France's transport strike eased but did not end Thursday, after President Nicolas Sarkozy accepted negotiations while refusing to budge on his campaign-trail promise that cushy retirement benefits must go.
Frustrated commuters, many of whom had to walk, pedal or rollerblade to work, urged Sarkozy to hang tough, saying France needs economic reforms to thrive.
Rail and transport workers' unions vowed to press the walkout into a fourth day Friday, as the government sought to trumpet figures showing that support was fading.
"Today, there are twice as many buses as yesterday, twice as many trains as yesterday, more subways than yesterday," said Labor Minister Xavier Bertrand at the Senate. "Still, there are millions of French who don't have public transport that they're accustomed to."
In a possible new source of tension, Bertrand said the government would not lead any talks until the strike ends — not before, as unions want.
"There needs to be a call to return to work," he told France-3 TV.
20 percent of subways running
Paris streets became a tangled network of bottlenecks in the Thursday evening commute home. Some motorcyclists rode on sidewalks to evade the traffic jams, while some drivers became enraged and blew horns over the slow pace. The roundabout at the famed Arc de Triomphe was at a standstill at one point.
The national rail authority said 150 high-speed trains out of 700 were running Thursday, compared with 90 on Wednesday. Paris' transport authority said only about 20 percent of subways were running — operated by the few drivers who didn't abide by the walkout call.
Tourists complained their hopes for a fun-filled Paris getaway had soured. Business owners grumbled about lost business. "There are no people, there's no one," deli owner Rene Faucheux said. "The people consume less, they're in a hurry to arrive, and a hurry to leave. The result is zero."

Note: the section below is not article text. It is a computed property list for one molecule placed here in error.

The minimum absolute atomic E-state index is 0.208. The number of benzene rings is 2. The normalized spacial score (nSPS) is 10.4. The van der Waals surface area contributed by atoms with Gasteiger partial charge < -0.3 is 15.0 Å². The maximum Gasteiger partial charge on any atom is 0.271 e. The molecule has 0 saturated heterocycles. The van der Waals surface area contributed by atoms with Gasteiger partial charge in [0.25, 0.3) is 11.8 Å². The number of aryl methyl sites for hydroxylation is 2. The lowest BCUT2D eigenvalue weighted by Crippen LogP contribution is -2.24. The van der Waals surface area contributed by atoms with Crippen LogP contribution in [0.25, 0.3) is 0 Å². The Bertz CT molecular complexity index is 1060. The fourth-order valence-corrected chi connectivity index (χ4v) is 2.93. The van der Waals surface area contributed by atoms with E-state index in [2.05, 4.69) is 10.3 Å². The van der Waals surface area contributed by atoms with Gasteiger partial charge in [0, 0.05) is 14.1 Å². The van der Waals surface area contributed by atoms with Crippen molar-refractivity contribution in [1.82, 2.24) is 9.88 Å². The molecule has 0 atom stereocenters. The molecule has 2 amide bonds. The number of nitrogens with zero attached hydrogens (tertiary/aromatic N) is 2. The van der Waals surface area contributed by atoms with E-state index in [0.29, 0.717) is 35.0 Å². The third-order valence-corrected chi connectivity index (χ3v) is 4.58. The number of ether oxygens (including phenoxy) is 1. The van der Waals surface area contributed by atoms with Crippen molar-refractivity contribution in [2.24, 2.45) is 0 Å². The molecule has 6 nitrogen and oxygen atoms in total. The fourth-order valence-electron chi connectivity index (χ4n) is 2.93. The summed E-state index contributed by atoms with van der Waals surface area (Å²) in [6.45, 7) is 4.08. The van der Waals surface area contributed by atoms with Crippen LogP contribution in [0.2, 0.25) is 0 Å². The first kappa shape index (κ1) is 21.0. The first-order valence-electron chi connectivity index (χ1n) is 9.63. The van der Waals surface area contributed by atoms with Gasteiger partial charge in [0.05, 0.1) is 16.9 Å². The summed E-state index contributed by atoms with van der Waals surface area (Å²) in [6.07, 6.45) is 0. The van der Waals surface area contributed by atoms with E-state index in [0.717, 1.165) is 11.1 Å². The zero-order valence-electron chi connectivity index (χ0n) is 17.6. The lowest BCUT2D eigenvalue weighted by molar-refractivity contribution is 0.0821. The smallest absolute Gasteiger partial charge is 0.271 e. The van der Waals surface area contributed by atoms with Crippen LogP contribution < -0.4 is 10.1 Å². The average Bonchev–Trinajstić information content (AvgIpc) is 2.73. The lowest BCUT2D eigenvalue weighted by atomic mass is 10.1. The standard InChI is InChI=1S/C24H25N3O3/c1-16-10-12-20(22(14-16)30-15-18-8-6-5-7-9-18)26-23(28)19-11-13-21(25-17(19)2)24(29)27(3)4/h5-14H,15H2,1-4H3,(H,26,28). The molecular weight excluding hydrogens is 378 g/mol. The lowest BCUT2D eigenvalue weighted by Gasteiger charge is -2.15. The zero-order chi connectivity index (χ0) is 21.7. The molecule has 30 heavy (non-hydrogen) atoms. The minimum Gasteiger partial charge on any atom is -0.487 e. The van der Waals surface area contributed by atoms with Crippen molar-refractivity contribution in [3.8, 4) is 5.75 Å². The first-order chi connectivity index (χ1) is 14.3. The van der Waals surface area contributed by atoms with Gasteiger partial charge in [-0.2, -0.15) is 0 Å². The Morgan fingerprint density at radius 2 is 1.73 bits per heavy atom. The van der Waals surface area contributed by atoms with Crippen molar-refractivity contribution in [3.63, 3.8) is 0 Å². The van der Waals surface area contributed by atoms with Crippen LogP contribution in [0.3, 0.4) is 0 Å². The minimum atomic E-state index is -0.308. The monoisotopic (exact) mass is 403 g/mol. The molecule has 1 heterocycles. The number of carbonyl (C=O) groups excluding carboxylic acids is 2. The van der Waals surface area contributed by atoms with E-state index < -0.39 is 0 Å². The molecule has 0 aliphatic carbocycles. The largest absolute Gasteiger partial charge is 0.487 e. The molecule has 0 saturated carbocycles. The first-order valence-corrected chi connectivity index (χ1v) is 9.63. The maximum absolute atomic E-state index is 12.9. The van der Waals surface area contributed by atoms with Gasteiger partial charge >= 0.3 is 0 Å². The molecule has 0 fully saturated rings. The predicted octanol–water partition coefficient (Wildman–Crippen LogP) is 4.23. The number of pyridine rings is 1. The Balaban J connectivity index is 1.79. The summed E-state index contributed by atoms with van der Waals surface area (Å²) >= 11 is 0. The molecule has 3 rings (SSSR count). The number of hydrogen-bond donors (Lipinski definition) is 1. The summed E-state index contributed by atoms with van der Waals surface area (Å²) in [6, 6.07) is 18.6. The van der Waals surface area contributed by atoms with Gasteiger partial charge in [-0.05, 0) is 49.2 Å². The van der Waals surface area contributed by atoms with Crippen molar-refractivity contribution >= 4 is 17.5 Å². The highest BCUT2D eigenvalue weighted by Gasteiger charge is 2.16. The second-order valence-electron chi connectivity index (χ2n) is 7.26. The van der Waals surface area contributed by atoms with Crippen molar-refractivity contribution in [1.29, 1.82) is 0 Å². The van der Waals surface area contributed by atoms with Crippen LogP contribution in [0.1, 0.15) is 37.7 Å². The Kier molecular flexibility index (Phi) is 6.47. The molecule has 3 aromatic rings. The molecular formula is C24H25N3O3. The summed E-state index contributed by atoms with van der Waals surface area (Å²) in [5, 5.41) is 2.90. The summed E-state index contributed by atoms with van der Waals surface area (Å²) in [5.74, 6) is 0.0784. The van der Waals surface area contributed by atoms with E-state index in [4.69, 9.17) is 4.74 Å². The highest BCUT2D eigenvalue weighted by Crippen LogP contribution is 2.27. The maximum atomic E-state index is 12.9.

The national rail operator said slightly more than three in five train drivers went to work Thursday, up from two in five as the strike moved into full swing Wednesday. The Paris transport authority said about one in four of its workers were striking, down from about half a day earlier.
Union leaders were holding firm.
"I haven't had word from a single (union) that would have decided to end this movement," Jean-Maurice Couderc, a top official for the UNSA rail workers union, told The Associated Press.
Separate student action
Student protests continued over a planned university reform, which would allow state-funded schools to receive some private funding. A leading student union, UNEF, said classes at nearly half of France's 85 universities were at least partially disrupted Thursday.
Next week, many student unions plan to join hospital workers and school administrators in strikes over Sarkozy's plan to thin the public sector.
With Sarkozy in power for just six months, the strikes represent the first major union challenge to his plans to modernize France. The possible peril to him is that the discontent over his broad reform plans — designed to make France more competitive in a globalized economy — could spiral into other areas.
He agreed to an offer by the powerful CGT union for government-sponsored talks between unions and managers. But while he said Wednesday he wanted the strikes to end quickly, he has refused to yield on the crux of his reform: Requiring every one to work 40 years to receive full retirement benefits, instead of the 37.5 years currently worked by privileged sectors — notably transport and utilities.